As a part of Laidlaw’s commitment to relevant, gospel-centred, innovative research, the School of Theology faculty gather on the second Wednesday of each month for a research seminar. The seminars are built around a simple format – one academic presentation followed by critical interaction. The seminar is videoconferenced across Laidlaw’s three campuses. Anyone is welcome to join us – this could include postgrad students, researchers from other institutions, or any others looking to hear and interact with cutting edge theological and biblical research.
If you are unable to come to a Laidlaw campus and would like to join in from your device (anywhere, any place), please email Catherine, E.[email protected].
The topic and presenter on 11 December is:
Intratextual translation in Old Greek Isaiah / Clare Knowles
Old Greek Isaiah is known as one of the “freer” translations in the Septuagint corpus. One aspect of the translation which has led to this characterisation is the use, at many points, of material from other parts of the book (“intratextual translation”), or indeed from other books of the Hebrew Bible or their Greek translations (“intertextual translation”). In my research I am examining the translator’s use of “intratextual translation”, that is, his borrowing of words, phrases or ideas from other parts of the book of Isaiah. In this paper I will give some examples of intratextual translation in passages that pertain to motherhood, childbirth, marriage and widowhood. In doing so, I will also touch on the use of standard translation equivalences, whether the translator’s Vorlage (source text) differed from the (consonantal) Masoretic Text in some cases, and whether intratextual translation can contribute to the question about the unity of the translation.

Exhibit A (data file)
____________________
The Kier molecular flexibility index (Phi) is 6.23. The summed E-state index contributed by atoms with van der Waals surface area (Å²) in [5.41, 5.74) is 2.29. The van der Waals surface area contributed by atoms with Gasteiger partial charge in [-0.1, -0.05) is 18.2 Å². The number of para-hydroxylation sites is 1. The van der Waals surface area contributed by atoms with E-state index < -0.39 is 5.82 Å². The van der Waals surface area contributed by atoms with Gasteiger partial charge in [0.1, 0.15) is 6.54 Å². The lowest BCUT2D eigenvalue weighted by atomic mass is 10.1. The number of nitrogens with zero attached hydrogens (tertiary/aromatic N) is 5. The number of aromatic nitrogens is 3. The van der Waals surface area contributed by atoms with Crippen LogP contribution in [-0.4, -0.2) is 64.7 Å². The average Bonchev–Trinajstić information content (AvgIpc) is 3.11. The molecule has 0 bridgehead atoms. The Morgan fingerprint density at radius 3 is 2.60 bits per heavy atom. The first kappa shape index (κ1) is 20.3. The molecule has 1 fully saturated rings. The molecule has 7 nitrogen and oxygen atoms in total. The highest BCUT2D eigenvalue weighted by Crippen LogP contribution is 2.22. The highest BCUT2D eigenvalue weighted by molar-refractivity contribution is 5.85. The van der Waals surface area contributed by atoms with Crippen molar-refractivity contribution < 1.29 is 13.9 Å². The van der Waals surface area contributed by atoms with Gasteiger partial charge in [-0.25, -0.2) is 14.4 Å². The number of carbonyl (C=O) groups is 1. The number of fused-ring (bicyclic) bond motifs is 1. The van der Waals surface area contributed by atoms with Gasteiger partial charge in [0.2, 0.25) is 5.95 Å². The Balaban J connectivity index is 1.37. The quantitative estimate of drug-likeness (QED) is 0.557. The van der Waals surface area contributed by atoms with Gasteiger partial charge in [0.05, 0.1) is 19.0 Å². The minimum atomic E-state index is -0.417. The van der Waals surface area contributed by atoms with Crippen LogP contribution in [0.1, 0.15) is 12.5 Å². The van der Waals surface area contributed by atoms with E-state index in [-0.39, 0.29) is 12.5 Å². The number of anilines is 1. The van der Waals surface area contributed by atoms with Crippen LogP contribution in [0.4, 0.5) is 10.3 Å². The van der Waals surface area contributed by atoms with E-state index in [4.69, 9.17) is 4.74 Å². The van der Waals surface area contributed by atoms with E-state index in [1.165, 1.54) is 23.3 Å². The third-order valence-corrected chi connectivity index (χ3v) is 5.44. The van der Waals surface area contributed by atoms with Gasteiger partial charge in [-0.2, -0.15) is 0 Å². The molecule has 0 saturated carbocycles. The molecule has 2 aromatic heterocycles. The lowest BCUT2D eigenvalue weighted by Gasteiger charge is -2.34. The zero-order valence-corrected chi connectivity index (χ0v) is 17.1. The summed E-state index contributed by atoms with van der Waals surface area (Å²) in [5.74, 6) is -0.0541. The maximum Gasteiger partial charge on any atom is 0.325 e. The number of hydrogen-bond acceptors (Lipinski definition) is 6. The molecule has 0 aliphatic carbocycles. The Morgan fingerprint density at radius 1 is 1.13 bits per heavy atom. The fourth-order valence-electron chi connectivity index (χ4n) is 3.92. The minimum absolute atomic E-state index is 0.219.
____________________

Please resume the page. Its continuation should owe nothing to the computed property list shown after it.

|Where||Henderson Campus, Manukau Campus, Christchurch Campus|
|When||12:30pm - 1:25pm|
|Cost||FREE & open to the public|